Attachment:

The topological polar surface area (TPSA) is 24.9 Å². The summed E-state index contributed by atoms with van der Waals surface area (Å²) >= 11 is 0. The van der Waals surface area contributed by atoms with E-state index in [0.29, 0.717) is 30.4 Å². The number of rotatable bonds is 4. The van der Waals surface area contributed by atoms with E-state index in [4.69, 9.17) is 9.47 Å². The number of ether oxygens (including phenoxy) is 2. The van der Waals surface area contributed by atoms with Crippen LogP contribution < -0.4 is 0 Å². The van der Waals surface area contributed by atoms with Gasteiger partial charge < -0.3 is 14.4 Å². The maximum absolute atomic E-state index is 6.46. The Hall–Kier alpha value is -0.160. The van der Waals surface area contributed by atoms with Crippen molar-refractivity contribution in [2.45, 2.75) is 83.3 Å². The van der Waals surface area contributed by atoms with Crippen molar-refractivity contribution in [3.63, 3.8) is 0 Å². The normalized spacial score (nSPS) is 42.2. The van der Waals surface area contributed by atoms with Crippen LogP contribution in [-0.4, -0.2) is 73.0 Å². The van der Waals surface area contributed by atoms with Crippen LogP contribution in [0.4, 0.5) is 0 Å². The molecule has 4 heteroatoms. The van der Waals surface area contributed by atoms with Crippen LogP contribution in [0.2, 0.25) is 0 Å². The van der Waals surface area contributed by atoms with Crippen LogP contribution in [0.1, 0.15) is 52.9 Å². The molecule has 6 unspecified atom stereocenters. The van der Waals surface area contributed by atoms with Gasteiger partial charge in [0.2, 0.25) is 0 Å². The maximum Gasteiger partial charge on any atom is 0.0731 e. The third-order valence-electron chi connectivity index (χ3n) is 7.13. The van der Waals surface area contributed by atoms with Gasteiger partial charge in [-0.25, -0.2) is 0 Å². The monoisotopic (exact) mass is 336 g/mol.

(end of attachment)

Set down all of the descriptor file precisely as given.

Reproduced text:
The topological polar surface area (TPSA) is 24.9 Å². The summed E-state index contributed by atoms with van der Waals surface area (Å²) >= 11 is 0. The van der Waals surface area contributed by atoms with E-state index in [0.29, 0.717) is 30.4 Å². The number of rotatable bonds is 4. The van der Waals surface area contributed by atoms with E-state index in [4.69, 9.17) is 9.47 Å². The number of ether oxygens (including phenoxy) is 2. The van der Waals surface area contributed by atoms with Crippen LogP contribution < -0.4 is 0 Å². The van der Waals surface area contributed by atoms with Gasteiger partial charge < -0.3 is 14.4 Å². The maximum absolute atomic E-state index is 6.46. The Hall–Kier alpha value is -0.160. The van der Waals surface area contributed by atoms with Crippen molar-refractivity contribution in [2.45, 2.75) is 83.3 Å². The van der Waals surface area contributed by atoms with Crippen molar-refractivity contribution in [3.63, 3.8) is 0 Å². The normalized spacial score (nSPS) is 42.2. The van der Waals surface area contributed by atoms with Crippen LogP contribution in [-0.4, -0.2) is 73.0 Å². The van der Waals surface area contributed by atoms with Crippen LogP contribution in [0.4, 0.5) is 0 Å². The molecule has 4 heteroatoms. The van der Waals surface area contributed by atoms with Crippen LogP contribution in [0.2, 0.25) is 0 Å². The van der Waals surface area contributed by atoms with Crippen LogP contribution in [0.1, 0.15) is 52.9 Å². The molecule has 6 unspecified atom stereocenters. The van der Waals surface area contributed by atoms with Gasteiger partial charge in [0.2, 0.25) is 0 Å². The maximum Gasteiger partial charge on any atom is 0.0731 e. The third-order valence-electron chi connectivity index (χ3n) is 7.13. The van der Waals surface area contributed by atoms with Gasteiger partial charge in [-0.25, -0.2) is 0 Å². The monoisotopic (exact) mass is 336 g/mol.